Grumman JRF-5 Goose belonging to the 8S squadron, seen on the Mekong in August 1952. (ECPA)
TWIN-ENGINED UTILITY AMPHIBIAN FLYING-BOAT
It first flew on May 29th 1937. Initially built as a private venture for the civil market of the late 1930s, Grumman's G-21 Goose evoked immediate interest from within the US military, with the US Navy ordering one for evaluation in 1938. Designated the XJ3F-1, the prototype was subsequently followed by 20 JRF-1As in 1939 after its successful flight test programme. The first examples were employed as general transports, in the target tug role and as photographic platforms by both the Navy and Marine Corps. The next batch of ten, designated JRF-4s, could carry bombs or depth charges, and these were followed by variants for the Coast Guard and USAAC. The build up to war in 1941 resulted in Grumman introducing the improved JRF-5, of which 184 examples were eventually built. At least 56 of these were supplied as Goose I/ IAs to the RAF in 1943, the Air Force usinf them for navigational training, air-sea rescue and general ferrying duties.
Twelve JRF-5 Gooses were sold to France in 1952 and delivered to the 8S squadron based at Cat-Laï close to Saïgon (Indochina). They were mainly used for MEDEVAC, transport/communication and CAS (French examples had been equipped with two guns and bomb pylons) during the war taking place over there. Five additionnal Gooses were delivered in 1954 and fielded at Tan Son Nhut. Then, four of them were sent to New-Caledonia. In 1956, eleven aircraft were sent to NAS Alger-Maison Blanche (Algeria) carrying out various duties such as transport/ communication and surveillance until 1959. Two examples were flown by the 27F and based either at Ouakam or Dakar Bel-Air. They were retired from French Navy service in Spring 1961 because of the accident in January 1961 of one of them ferrying Admiral Ponchardier and five other passengers who were all killed.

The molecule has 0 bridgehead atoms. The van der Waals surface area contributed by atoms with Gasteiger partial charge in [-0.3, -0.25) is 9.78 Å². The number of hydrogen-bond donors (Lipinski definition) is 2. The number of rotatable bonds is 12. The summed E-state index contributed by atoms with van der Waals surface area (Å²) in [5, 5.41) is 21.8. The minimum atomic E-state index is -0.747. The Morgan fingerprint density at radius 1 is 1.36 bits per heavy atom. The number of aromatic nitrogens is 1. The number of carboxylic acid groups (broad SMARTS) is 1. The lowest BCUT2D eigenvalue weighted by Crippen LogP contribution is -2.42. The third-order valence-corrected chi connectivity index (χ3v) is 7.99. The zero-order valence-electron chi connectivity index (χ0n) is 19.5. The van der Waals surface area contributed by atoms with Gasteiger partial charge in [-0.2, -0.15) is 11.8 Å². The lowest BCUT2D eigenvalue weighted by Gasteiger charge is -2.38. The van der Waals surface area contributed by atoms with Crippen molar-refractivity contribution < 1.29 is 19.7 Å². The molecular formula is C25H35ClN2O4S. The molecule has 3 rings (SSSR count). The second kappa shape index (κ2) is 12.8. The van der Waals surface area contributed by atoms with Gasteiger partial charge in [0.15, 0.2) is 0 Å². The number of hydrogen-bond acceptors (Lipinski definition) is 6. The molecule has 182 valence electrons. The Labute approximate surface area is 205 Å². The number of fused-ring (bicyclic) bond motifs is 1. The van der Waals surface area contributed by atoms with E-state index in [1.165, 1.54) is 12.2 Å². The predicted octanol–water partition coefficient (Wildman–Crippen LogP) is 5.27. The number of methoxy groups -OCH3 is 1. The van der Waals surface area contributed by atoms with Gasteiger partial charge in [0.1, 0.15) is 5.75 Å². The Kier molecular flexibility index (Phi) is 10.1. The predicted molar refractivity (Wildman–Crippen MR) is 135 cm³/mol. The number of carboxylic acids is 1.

The French aircraft were equipped with two Pratt & Whitney R-985-AN-6 turboprops. It could acommodate two pilots and five passengers.